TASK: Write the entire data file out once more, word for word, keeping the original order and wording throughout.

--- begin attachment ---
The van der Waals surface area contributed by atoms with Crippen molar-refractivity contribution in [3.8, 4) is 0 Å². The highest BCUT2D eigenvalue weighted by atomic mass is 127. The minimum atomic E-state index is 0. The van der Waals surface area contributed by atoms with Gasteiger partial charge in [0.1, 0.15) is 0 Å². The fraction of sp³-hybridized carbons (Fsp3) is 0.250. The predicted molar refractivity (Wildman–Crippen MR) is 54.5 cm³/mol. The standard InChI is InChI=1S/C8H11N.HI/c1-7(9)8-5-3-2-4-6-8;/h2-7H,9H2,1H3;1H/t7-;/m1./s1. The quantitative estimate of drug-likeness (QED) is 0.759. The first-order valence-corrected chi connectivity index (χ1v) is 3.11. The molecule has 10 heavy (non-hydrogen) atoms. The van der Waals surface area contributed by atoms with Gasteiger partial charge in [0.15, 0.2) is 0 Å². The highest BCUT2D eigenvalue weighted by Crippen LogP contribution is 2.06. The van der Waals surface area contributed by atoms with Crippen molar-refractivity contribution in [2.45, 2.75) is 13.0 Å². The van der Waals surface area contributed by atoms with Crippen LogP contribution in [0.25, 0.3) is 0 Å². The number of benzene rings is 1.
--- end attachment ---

The van der Waals surface area contributed by atoms with Crippen molar-refractivity contribution in [3.8, 4) is 0 Å². The highest BCUT2D eigenvalue weighted by atomic mass is 127. The minimum atomic E-state index is 0. The van der Waals surface area contributed by atoms with Gasteiger partial charge in [0.1, 0.15) is 0 Å². The fraction of sp³-hybridized carbons (Fsp3) is 0.250. The predicted molar refractivity (Wildman–Crippen MR) is 54.5 cm³/mol. The standard InChI is InChI=1S/C8H11N.HI/c1-7(9)8-5-3-2-4-6-8;/h2-7H,9H2,1H3;1H/t7-;/m1./s1. The quantitative estimate of drug-likeness (QED) is 0.759. The first-order valence-corrected chi connectivity index (χ1v) is 3.11. The molecule has 10 heavy (non-hydrogen) atoms. The van der Waals surface area contributed by atoms with Gasteiger partial charge in [0.15, 0.2) is 0 Å². The highest BCUT2D eigenvalue weighted by Crippen LogP contribution is 2.06. The van der Waals surface area contributed by atoms with Crippen molar-refractivity contribution in [2.45, 2.75) is 13.0 Å². The van der Waals surface area contributed by atoms with Crippen LogP contribution in [0.25, 0.3) is 0 Å². The number of benzene rings is 1.